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Does this investment make me look good?

Demystifying social impact investing.
Social impact investing is about investing more money into socially beneficial companies and products, and less into socially harmful ones, but some questions remain unanswered, argues the author. Image: Shutterstock

One of the trendiest ideas in finance is something called “social impact investing,” which is the idea that people should put more money into socially beneficial companies and products, and less into socially harmful ones. That hardly sounds objectionable, but I am skeptical about how much good social impact investing can do.

The first risk is that social impact investing will be used to “whitewash” various harmful policies. By divesting from a particular set of companies, an investment fund loses at most a very small benefit from an additional degree of broader market diversification. The fund still is likely to earn the market rate of return on its other investments, and in the meantime it can claim virtuousness. At the same time, the funds can pursue socially harmful policies elsewhere: investing in companies that lobby for tariff protection, say, or emit less visible forms of pollution, or how about refined sugar?

A second risk is that social impact investing simply redistributes wealth from investments — maybe to less socially conscientious individuals. Imagine a socially conscious investment firm that declines to participate in the initial public offering of a company that pollutes the ocean. That might create downward pressure on the price of the IPO. But there is a problem: The value of the actual investment has not declined, so at a potentially lower IPO price other investors will step in to fill the demand. In fact, those investors may have the chance to buy at a discount and earn a higher return than otherwise.

The net result is that conscientious investors have missed out on a profitable opportunity, while less socially aware investors have earned more. Over time, the less socially aware investors will become richer, and their greater wealth may translate into greater political and economic influence.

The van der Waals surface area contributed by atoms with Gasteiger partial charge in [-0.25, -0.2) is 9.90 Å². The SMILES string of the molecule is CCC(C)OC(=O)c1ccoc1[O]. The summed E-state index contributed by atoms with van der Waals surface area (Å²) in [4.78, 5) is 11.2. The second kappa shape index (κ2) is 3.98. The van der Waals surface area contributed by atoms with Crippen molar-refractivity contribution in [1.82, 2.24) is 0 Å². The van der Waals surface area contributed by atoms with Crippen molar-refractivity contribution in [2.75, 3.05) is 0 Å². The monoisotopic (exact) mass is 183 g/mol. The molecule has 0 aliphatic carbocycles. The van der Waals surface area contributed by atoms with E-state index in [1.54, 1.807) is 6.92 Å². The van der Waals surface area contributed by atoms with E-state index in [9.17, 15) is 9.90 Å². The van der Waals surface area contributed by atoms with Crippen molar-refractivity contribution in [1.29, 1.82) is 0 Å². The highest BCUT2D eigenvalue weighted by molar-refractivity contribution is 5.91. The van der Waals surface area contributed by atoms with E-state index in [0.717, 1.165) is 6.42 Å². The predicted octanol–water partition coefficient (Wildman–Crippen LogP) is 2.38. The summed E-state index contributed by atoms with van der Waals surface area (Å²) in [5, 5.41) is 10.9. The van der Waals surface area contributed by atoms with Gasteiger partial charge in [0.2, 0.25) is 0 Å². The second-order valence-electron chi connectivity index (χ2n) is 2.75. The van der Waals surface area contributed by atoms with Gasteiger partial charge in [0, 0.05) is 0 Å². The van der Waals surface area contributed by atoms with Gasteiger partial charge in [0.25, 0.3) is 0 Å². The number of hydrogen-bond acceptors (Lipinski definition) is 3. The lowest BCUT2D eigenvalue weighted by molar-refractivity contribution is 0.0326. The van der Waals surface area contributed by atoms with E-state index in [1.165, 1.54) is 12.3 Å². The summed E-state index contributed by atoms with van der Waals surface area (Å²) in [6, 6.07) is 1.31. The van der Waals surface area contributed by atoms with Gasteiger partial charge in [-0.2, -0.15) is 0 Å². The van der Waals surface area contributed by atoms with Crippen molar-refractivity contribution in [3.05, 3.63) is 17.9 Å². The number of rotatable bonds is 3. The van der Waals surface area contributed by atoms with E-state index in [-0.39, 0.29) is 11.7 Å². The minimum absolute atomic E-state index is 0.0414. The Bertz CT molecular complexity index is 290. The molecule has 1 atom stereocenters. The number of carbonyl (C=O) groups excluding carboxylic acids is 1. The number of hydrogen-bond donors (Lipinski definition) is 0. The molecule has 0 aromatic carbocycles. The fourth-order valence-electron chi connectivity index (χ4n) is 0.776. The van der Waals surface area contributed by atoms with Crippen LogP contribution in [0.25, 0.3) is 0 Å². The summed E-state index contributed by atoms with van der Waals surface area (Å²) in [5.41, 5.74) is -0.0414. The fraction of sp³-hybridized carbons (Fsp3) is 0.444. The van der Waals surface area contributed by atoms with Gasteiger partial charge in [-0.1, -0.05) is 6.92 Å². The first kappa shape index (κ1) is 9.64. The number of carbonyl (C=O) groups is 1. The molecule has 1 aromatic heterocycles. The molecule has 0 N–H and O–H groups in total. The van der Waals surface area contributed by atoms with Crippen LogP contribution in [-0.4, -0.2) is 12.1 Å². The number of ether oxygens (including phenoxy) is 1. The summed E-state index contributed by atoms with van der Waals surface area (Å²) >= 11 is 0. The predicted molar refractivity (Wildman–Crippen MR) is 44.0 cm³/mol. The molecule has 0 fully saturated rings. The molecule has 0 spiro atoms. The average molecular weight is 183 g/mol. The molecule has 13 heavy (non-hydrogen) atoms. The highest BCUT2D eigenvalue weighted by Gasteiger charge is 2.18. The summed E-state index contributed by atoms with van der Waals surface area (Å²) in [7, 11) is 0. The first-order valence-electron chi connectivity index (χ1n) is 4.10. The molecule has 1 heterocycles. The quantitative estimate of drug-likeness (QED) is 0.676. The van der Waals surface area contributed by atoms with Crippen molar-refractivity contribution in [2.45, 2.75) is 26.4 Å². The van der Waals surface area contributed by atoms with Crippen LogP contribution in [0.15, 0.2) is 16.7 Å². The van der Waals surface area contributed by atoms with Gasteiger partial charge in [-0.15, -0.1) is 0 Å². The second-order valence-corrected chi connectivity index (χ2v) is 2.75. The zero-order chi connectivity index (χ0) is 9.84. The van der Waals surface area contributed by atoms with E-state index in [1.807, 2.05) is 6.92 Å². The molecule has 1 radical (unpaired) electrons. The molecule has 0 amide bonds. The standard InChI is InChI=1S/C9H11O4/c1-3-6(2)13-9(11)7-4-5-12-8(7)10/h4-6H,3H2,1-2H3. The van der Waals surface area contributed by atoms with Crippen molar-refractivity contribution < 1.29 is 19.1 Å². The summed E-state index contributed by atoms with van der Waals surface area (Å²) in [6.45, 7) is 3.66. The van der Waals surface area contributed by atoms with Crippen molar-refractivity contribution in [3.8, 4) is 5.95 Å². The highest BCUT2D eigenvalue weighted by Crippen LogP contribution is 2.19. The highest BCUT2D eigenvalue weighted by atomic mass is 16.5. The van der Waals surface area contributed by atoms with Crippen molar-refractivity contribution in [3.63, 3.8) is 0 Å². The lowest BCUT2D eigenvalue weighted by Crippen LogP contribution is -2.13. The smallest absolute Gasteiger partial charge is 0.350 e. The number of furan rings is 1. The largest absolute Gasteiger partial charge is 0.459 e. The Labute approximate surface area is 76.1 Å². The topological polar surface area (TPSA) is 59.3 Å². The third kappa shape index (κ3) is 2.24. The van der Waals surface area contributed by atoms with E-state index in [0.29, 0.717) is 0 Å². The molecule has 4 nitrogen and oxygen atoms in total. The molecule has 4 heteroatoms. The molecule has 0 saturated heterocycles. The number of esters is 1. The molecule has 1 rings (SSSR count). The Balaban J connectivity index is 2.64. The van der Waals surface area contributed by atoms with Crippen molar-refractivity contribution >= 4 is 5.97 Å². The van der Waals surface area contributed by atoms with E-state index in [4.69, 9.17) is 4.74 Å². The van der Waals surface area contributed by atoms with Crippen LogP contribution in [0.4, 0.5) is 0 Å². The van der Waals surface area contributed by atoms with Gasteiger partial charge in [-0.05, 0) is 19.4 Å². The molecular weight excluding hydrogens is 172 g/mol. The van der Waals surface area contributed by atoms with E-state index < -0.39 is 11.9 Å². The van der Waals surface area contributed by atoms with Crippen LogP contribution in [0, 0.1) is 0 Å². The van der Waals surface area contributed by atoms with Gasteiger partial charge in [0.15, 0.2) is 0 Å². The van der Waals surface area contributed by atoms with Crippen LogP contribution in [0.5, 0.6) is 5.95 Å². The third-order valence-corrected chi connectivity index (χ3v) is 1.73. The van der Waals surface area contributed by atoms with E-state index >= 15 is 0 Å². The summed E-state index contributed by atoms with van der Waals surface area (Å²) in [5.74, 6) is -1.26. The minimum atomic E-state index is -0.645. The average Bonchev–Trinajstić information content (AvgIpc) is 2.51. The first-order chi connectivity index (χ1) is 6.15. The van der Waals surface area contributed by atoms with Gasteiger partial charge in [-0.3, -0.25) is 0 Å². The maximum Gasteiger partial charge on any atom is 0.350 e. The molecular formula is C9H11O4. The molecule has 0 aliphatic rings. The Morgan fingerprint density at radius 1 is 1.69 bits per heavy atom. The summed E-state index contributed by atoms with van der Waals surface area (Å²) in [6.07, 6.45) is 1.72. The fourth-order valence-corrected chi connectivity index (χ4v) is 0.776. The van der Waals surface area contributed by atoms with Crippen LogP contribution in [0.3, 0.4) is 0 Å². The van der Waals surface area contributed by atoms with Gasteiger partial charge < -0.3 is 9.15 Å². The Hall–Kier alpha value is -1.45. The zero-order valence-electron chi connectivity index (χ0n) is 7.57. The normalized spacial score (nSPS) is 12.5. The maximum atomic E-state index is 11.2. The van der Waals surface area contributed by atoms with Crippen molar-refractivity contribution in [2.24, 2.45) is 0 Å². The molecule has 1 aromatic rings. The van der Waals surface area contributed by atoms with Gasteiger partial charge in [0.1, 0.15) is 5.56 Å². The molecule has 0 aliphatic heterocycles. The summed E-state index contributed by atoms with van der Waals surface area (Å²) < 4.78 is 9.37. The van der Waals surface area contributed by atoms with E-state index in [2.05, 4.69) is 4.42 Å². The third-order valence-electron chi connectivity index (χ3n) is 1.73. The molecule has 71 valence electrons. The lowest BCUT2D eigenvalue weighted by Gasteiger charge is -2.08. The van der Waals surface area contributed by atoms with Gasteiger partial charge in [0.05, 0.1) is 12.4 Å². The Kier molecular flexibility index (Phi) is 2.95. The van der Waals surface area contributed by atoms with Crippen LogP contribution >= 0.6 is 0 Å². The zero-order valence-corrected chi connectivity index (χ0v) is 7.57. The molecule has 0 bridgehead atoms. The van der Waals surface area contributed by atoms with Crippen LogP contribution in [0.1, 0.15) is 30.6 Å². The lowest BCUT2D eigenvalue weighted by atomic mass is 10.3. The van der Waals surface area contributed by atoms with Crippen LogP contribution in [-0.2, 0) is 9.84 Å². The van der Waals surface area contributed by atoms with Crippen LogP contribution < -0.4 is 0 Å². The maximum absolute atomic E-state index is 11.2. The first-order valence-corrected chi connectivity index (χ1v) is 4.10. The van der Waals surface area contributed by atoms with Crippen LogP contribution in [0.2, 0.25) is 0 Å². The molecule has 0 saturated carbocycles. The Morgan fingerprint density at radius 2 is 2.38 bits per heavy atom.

Maybe this effect isn’t large, but it is negative, and it will become correspondingly larger to the extent social impact investing becomes more popular (in 2018, the money pouring into sustainable investment funds quadrupled, rising to about $21 billion). That doesn’t sound like an appealing trade-off.

But put that worry aside and assume that social impact investing simply makes it easier to get a solar power company off the ground with an IPO or an expansion. It’s still not clear that much has been gained. At that late point in the process, the company will succeed or it won’t, no matter what the socially conscious funds do.

If anything, it would be more useful to have socially conscious research and development at the very early stages of projects. To some extent, there are such investments, and I am more sanguine about being conscientious than when companies already exist and funds are making investment decisions.

It is also difficult to monitor the performance and social efficacy of the funds focused on doing good. In actively managed sustainable equity funds, for example, the most commonly held stocks are estimated to be Microsoft, Alphabet, Visa, Apple and Cisco. I have nothing against those companies, but you have to wonder exactly how much social improvement those investment funds are buying.

Norway’s fossil fuel divestment is well-publicized. Less well known is that it exempted Shell and Exxon. There simply aren’t clear benchmarks for which investments to avoid, and of course some critics will portray technology companies as the embodiment of evil.